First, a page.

Minnesota Is The Healthiest State For Seniors, Not Florida, Not Hawaii

May 24, 2014

The State of Minnesota is the Healthiest State for Seniors – adults aged 65 and over according to the recently released America’s Health Rankings Senior Report 2014 by United Health Foundation. Winter favorites Hawaii and Florida have come at positions 2 and 28.

The report ranked Mississippi the least healthy state for seniors preceded by Louisiana, Kentucky, Oklahoma and Arkansas.Minnesota healthiest state for seniors 65 and above

The report grades states on 34 individual measures ranging from the amount of physical activity to prescription drug coverage to flu vaccinations. New Hampshire, Vermont and Massachusetts round out the top 5 states.

Dr. Reed Tuckson, senior medical adviser to the UnitedHealth foundation, which funds the annual rankings said Minnesota stands out in a number of key indicators beyond volunteering. Seniors in the state have the lowest prevalence of cognitive problems, and they visit the dentist often.

Seth Boffeli, spokesman for AARP Minnesota said the report underscores that decades of proactive efforts have paid off.  He says Minnesota was ahead of the curve in moving towards community-based living for seniors and away from institutionalized nursing home care, when possible.

America’s Health Rankings Senior Report can be downloaded from the website.

About America’s Health Rankings Senior Report

America’s Health Rankings Senior Report: A Call to Action for Individuals and Their Communities offers a comprehensive analysis of senior population health on a national and state-by-state basis across 34 measures of senior health.

In 2011, the first of more than 70 million baby boomers turned 65, marking the beginning of a tremendous demographic shift in the US population. Today, more than 1 in 8 Americans are aged 65 or older. By the year 2050, this age group is projected to more than double in size, from 40.3 million to 88.5 million. The increasing number of older adults, combined with increasing rates of obesity, diabetes, and other chronic diseases, are on track to overwhelm our health care system. The pressure that this demographic shift places on the nation is not evenly distributed among the states, with some states expecting many more aging baby boomers than others.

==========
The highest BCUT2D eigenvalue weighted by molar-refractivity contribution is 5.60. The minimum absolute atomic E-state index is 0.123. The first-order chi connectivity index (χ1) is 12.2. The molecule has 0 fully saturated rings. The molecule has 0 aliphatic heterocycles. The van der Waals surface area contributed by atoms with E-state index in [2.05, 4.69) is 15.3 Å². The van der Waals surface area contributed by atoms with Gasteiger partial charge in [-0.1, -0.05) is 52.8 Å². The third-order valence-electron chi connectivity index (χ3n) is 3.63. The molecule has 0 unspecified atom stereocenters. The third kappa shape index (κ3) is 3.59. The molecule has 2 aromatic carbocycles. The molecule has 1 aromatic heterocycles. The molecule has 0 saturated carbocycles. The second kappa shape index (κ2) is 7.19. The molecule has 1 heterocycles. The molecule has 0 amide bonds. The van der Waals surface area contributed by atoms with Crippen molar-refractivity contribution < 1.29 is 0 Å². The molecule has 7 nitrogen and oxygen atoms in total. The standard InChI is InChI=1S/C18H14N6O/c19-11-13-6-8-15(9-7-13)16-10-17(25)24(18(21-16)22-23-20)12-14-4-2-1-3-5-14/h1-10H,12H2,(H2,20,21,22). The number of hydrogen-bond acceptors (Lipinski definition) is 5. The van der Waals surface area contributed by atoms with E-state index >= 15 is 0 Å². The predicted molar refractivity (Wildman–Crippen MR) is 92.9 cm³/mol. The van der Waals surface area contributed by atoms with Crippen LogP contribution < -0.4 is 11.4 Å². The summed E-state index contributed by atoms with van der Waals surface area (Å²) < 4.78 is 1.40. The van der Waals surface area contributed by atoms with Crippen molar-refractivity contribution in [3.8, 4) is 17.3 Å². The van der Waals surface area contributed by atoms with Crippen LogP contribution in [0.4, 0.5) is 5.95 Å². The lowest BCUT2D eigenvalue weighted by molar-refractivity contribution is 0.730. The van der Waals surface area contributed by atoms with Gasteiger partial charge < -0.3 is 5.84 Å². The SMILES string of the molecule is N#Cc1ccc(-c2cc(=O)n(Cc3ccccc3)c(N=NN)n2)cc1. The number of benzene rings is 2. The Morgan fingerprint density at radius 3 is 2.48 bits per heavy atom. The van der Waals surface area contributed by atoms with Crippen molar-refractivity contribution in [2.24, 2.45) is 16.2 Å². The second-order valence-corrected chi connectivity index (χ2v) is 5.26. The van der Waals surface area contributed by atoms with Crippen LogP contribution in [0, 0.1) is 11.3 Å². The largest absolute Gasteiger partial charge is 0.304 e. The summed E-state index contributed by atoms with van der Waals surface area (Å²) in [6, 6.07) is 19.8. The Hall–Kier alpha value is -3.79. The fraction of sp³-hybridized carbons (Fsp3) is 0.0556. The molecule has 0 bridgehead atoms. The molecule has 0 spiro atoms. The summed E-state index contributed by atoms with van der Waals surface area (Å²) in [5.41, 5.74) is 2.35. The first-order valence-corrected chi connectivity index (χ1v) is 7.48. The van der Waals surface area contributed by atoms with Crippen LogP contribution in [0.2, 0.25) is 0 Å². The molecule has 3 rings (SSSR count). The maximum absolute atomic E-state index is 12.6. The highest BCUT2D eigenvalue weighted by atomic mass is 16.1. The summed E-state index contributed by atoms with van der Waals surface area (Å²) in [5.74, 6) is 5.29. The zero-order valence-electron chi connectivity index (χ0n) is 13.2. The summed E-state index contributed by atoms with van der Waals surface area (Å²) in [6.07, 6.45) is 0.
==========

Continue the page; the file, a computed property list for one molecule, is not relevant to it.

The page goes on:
Seniors are the largest consumers of health care as the process of aging brings upon the need for more frequent use. Adults aged 65 and older spend nearly twice as much as 45 to 64 year olds on health care each year. They spend 3 to 5 times more than all adults younger than 65. The health needs of older adults are not only more costly but also vastly different from the younger population. Nearly 80 percent of seniors have already been diagnosed with at least 1 chronic condition and half have been diagnosed with at least 2 conditions. The widespread prevalence of chronic disease among older adults leads to increased visits to health professionals, more medications prescribed, and a decline in overall well-being and quality of life. If our nation’s seniors are unhealthy, can we be healthy as a society?

As seniors age, challenges such as limited mobility, social isolation, and the need for long-term care become increasingly common. These issues extend far beyond the health care system, as they encompass the ability of communities to accommodate limited-mobility residents and that of families and communities to provide long-term care.

By assessing the current status of senior health, communities, governments, individuals, and other organizations can build awareness of the breadth of issues facing our seniors—and, by extension, our communities—and learn where and how to take action to improve the health of our current and future seniors. In particular, it is intended to promote widespread awareness of where states stand on important public health measures and will drive action towards activities shown to improve population health.

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